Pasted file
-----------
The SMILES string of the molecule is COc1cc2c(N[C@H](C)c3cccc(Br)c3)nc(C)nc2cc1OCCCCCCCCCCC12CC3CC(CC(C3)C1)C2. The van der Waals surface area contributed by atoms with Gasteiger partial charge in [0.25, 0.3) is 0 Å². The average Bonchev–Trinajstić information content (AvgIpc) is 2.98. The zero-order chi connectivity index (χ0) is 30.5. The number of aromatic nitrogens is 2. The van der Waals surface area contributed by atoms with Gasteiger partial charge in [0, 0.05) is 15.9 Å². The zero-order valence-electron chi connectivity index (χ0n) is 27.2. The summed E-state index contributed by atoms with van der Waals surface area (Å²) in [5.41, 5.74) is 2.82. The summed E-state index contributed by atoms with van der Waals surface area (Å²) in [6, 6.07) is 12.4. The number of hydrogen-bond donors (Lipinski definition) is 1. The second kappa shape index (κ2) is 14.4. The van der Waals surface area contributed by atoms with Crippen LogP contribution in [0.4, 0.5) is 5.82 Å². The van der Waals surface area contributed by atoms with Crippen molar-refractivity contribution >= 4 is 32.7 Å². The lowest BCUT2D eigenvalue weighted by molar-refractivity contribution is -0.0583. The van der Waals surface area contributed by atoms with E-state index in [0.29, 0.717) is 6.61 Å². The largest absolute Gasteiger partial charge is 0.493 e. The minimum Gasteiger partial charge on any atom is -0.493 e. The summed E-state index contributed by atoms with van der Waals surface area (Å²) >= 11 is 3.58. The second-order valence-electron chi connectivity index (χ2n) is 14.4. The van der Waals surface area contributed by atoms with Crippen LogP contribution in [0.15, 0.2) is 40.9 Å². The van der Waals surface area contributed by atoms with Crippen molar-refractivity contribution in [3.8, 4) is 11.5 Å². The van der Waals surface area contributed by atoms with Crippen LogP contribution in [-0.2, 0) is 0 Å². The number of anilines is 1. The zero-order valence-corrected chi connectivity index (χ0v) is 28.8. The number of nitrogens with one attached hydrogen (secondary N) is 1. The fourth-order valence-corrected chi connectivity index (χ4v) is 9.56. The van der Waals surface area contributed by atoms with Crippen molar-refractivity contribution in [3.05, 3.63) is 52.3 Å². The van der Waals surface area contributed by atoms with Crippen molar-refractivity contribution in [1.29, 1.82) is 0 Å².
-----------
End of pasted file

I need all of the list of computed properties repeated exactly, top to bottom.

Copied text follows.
The SMILES string of the molecule is COc1cc2c(N[C@H](C)c3cccc(Br)c3)nc(C)nc2cc1OCCCCCCCCCCC12CC3CC(CC(C3)C1)C2. The van der Waals surface area contributed by atoms with Gasteiger partial charge in [0.25, 0.3) is 0 Å². The average Bonchev–Trinajstić information content (AvgIpc) is 2.98. The zero-order chi connectivity index (χ0) is 30.5. The number of aromatic nitrogens is 2. The van der Waals surface area contributed by atoms with Gasteiger partial charge in [0, 0.05) is 15.9 Å². The zero-order valence-electron chi connectivity index (χ0n) is 27.2. The summed E-state index contributed by atoms with van der Waals surface area (Å²) in [5.41, 5.74) is 2.82. The summed E-state index contributed by atoms with van der Waals surface area (Å²) in [6, 6.07) is 12.4. The number of hydrogen-bond donors (Lipinski definition) is 1. The second kappa shape index (κ2) is 14.4. The van der Waals surface area contributed by atoms with Crippen LogP contribution in [0.4, 0.5) is 5.82 Å². The van der Waals surface area contributed by atoms with Crippen molar-refractivity contribution >= 4 is 32.7 Å². The lowest BCUT2D eigenvalue weighted by molar-refractivity contribution is -0.0583. The van der Waals surface area contributed by atoms with E-state index in [0.29, 0.717) is 6.61 Å². The largest absolute Gasteiger partial charge is 0.493 e. The minimum Gasteiger partial charge on any atom is -0.493 e. The summed E-state index contributed by atoms with van der Waals surface area (Å²) >= 11 is 3.58. The second-order valence-electron chi connectivity index (χ2n) is 14.4. The van der Waals surface area contributed by atoms with Crippen LogP contribution in [0.15, 0.2) is 40.9 Å². The van der Waals surface area contributed by atoms with Crippen molar-refractivity contribution in [3.8, 4) is 11.5 Å². The van der Waals surface area contributed by atoms with Crippen LogP contribution in [-0.2, 0) is 0 Å². The number of anilines is 1. The zero-order valence-corrected chi connectivity index (χ0v) is 28.8. The number of nitrogens with one attached hydrogen (secondary N) is 1. The fourth-order valence-corrected chi connectivity index (χ4v) is 9.56. The van der Waals surface area contributed by atoms with Crippen molar-refractivity contribution in [3.05, 3.63) is 52.3 Å². The van der Waals surface area contributed by atoms with Crippen molar-refractivity contribution in [1.29, 1.82) is 0 Å².